Archived Story

Beaufort County puts babies first

Published 8:19pm Wednesday, August 21, 2013

A new program offering free child care for children ages six weeks to 24 months, is putting babies first.

NC Babies First is part of North Carolina’s Race to the Top-Early Learning Challenge Grant. Its design is to teach the littlest ones how to learn—by discovery and imitation — and provide a child care environment that will build a foundation for, and love of, future learning.

The half-day programs are free. Parents can choose morning sessions, afternoon sessions or non-traditional hours, like a 5 p.m. to 8:30 p.m. slot, for five days a week in a four or five star licensed child care facility. The parts are in place: Clark’s Kiddie Corral in Chocowinity, Kingdom Kids Academy and Care-O-World in Washington are all approved for the program. Now, all that’s needed are participants, according to Ginger Thomas, program’s coordinator.

“We’ve gotten a few applications, but the spaces are not filled in the county,” Thomas said.

Thomas holds two degrees and has had a 25-year-career in they early childhood field. Her role is not just as an organizer, she’s also a mentor to all the teachers involved in the program—a teaching coach.

“I’m actually going into their classrooms and observing what they’re doing as well as being a mentor for them,” Thomas said. “I’m another set of hands and someone who they can hear and see doing the appropriate things with children.”

What she does is facilitate the teaching process, identifying where extra time and energy is taken that detracts from the one-on-one time with the kids. She’s also an observer and helps teachers recognize how children learn in different ways: a child watching on the sidelines doesn’t necessarily have to participate if that child is engaged in the process, watching and learning from his or her peers.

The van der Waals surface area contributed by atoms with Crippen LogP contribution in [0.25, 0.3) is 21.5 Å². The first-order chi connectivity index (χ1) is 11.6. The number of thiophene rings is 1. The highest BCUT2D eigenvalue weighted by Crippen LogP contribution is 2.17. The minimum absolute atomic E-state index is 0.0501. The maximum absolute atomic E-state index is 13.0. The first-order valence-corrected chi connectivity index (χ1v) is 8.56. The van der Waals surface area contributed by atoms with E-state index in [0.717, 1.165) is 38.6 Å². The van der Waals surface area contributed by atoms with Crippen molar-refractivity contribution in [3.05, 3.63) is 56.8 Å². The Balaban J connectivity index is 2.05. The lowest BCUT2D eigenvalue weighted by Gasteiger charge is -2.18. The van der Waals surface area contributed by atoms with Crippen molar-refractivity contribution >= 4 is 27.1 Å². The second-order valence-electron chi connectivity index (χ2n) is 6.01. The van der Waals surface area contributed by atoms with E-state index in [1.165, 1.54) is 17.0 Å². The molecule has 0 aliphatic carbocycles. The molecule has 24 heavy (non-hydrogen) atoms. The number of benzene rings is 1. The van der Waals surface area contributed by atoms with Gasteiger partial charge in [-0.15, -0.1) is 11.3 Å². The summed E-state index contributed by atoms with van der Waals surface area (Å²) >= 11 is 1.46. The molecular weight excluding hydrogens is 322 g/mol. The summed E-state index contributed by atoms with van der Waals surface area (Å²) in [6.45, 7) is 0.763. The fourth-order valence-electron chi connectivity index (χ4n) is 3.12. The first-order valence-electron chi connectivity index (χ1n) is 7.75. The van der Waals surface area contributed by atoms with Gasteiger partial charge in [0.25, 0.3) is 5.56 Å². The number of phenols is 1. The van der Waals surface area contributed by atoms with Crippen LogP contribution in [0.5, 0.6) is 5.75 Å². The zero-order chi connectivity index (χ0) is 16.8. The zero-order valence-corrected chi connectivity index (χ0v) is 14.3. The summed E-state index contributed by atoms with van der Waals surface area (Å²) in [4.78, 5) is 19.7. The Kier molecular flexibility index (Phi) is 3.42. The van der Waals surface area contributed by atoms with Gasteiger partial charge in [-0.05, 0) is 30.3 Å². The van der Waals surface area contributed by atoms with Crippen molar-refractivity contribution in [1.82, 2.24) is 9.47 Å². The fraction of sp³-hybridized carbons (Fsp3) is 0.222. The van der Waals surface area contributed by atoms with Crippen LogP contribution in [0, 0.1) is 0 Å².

“Sometimes teachers don’t realize that’s okay,” Thomas explained. “You don’t always have to be in their faces for children to be getting the information that they need — especially young children.”

The point is to promote learning and development — emotionally, socially, physically and cognitively — and priority groups are being targeted: children of teen parents, those diagnosed with a chronic condition, homeless children, children at risk for or have developmental issues, and those receiving services through Child Protective Services.

Those interested in becoming a part of the program can contact Thomas at 252-628-9844 or email A birth certificate, proof of residency and proof of income are required to participate.






Editor's Picks

Pay raise proposal leaves too many questions

On April 5, Gov. Pat McCrory announced his proposal for an average 5-percent pay raise for teachers, as well as larger bonuses across the board, ... Read more

Higher expectations required

It’s time to vote again. Today represents a monumental day in which all citizens can exercise their right to vote. Many don’t. Primaries often have ... Read more